Record profits as Shell closes out difficult year
3 February 2005, AMSTERDAM — Despite a disastrous 2004 in which it downgraded its oil and gas reserves several times, Anglo-Dutch energy company Royal Dutch/Shell reported on Thursday record net profits of USD 18.5 billion (EUR 14.9), an increase of 48 percent compared with 2003.
3 February 2005
AMSTERDAM — Despite a disastrous 2004 in which it downgraded its oil and gas reserves several times, Anglo-Dutch energy company Royal Dutch/Shell reported on Thursday record net profits of USD 18.5 billion (EUR 14.9), an increase of 48 percent compared with 2003.
"2004 was a year of extremes, with the reserves re-categorisation on one hand and record net income and cash generation on the other. Our performance demonstrates our financial and operational resilience and the quality of our people and assets," Shell boss Jeroen van der Veer said.
Analysts had anticipated profit of USD 17.9 billion compared with Shell's stated 2003 profit of USD 12.5 billion. Supported by high oil prices and strong refining margins, the turnover of the Dutch-British energy giant rose last year to USD 265.2 billion last year compared with USD 198.36 in 2003.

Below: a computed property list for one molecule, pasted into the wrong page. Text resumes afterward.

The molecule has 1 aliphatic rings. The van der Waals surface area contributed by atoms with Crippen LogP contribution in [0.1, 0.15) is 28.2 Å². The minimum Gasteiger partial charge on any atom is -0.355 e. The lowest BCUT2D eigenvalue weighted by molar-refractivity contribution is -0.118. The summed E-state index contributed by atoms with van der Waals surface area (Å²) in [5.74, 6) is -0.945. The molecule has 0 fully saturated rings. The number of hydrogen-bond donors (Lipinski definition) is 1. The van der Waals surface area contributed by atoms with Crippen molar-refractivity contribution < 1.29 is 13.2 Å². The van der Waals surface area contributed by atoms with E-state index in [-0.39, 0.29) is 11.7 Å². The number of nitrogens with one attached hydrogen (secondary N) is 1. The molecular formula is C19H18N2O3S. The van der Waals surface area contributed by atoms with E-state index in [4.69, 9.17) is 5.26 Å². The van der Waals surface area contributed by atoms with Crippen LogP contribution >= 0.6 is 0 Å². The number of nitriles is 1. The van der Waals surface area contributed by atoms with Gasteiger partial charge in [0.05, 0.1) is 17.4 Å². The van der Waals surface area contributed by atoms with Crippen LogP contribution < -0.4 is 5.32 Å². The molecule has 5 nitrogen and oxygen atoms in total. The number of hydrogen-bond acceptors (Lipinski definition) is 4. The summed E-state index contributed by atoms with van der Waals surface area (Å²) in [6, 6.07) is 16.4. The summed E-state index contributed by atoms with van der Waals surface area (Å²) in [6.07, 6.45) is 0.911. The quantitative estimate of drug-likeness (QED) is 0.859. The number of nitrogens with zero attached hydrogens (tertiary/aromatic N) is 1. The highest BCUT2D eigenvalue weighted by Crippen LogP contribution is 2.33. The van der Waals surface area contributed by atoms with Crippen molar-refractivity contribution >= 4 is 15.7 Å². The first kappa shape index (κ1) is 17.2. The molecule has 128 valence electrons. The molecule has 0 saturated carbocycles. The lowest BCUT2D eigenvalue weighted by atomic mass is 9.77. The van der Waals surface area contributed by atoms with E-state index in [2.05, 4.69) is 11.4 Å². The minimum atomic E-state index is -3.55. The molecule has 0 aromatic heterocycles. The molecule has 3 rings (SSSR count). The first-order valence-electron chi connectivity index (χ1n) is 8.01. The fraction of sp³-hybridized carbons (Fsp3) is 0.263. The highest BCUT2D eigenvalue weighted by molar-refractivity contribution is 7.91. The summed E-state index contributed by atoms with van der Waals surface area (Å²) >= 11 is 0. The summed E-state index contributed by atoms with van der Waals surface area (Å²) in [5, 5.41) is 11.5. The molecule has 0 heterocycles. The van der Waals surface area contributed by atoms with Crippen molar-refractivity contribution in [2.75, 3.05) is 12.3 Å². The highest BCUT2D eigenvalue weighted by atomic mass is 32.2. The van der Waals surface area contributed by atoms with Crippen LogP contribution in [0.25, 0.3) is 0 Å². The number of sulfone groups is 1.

But Shell also announced it was reducing its proven oil and gas reserves by another 1.4 billion barrels, bringing the combined total to 5.9 billion. The announcement came as a disappointment for shareholders, Radio 1 reported.
Shell was forced to reduce its reserves by 20 percent in January 2004 due to conditions laid down by the US Securities and Exchange Commission. The shock announcement was followed by several more downgrades and three directors were forced to resign, including company chairman Sir Philip Watts.
In what was a turbulent year for Shell, the company also decided to do away with its two-board structure and merge into one company, to be based in The Hague. The new structure is called Royal Dutch Shell and will have its primary stock market listing in London.
"We have taken the steps necessary to close out the reserves issue, made substantial improvements to our portfolio and are reshaping the organisation. The proposal to create Royal Dutch Shell plc reflects our commitment to regain our competitive strength," Van der Veer said.
As Shell hopes to put the reserves scandal into the past, it also announced on Thursday USD 10 billion in dividends to shareholders in 2005 and a USD 3 to 5 billion buyback programme to be relaunched this year.
And it recorded net profit of USD 4.48 billion in the fourth quarter of last year compared with USD 1.92 billion reported in the same period in 2003. The net fourth quarter profit met with some analyst's expectations.
[Copyright Expatica News 2005]
Subject: Dutch news